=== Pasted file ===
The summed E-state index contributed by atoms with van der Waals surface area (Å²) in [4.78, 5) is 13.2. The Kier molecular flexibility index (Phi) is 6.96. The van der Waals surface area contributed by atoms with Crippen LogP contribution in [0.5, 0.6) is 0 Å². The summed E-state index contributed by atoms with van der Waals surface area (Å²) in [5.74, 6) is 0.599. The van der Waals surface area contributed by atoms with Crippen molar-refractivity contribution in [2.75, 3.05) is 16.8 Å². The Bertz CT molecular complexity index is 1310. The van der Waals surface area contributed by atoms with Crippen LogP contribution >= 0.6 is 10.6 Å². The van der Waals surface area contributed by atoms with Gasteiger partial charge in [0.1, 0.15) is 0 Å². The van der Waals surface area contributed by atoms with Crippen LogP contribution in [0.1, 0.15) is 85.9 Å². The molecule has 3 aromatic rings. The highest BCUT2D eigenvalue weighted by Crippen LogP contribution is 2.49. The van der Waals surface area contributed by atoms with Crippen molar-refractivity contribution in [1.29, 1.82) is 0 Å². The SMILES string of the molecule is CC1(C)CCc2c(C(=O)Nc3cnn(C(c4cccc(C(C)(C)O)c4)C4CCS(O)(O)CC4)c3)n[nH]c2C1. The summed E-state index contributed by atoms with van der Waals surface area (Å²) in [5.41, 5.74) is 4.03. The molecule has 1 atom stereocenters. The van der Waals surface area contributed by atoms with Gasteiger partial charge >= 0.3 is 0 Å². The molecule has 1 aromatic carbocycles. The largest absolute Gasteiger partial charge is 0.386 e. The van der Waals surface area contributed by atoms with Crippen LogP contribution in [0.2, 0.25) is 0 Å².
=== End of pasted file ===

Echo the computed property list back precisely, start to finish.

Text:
The summed E-state index contributed by atoms with van der Waals surface area (Å²) in [4.78, 5) is 13.2. The Kier molecular flexibility index (Phi) is 6.96. The van der Waals surface area contributed by atoms with Crippen LogP contribution in [0.5, 0.6) is 0 Å². The summed E-state index contributed by atoms with van der Waals surface area (Å²) in [5.74, 6) is 0.599. The van der Waals surface area contributed by atoms with Crippen molar-refractivity contribution in [2.75, 3.05) is 16.8 Å². The Bertz CT molecular complexity index is 1310. The van der Waals surface area contributed by atoms with Crippen LogP contribution >= 0.6 is 10.6 Å². The van der Waals surface area contributed by atoms with Gasteiger partial charge in [0.1, 0.15) is 0 Å². The van der Waals surface area contributed by atoms with Crippen LogP contribution in [0.1, 0.15) is 85.9 Å². The molecule has 3 aromatic rings. The highest BCUT2D eigenvalue weighted by Crippen LogP contribution is 2.49. The van der Waals surface area contributed by atoms with Crippen molar-refractivity contribution in [1.29, 1.82) is 0 Å². The SMILES string of the molecule is CC1(C)CCc2c(C(=O)Nc3cnn(C(c4cccc(C(C)(C)O)c4)C4CCS(O)(O)CC4)c3)n[nH]c2C1. The summed E-state index contributed by atoms with van der Waals surface area (Å²) in [5.41, 5.74) is 4.03. The molecule has 1 atom stereocenters. The van der Waals surface area contributed by atoms with Gasteiger partial charge >= 0.3 is 0 Å². The molecule has 1 aromatic carbocycles. The largest absolute Gasteiger partial charge is 0.386 e. The van der Waals surface area contributed by atoms with Crippen LogP contribution in [0.2, 0.25) is 0 Å².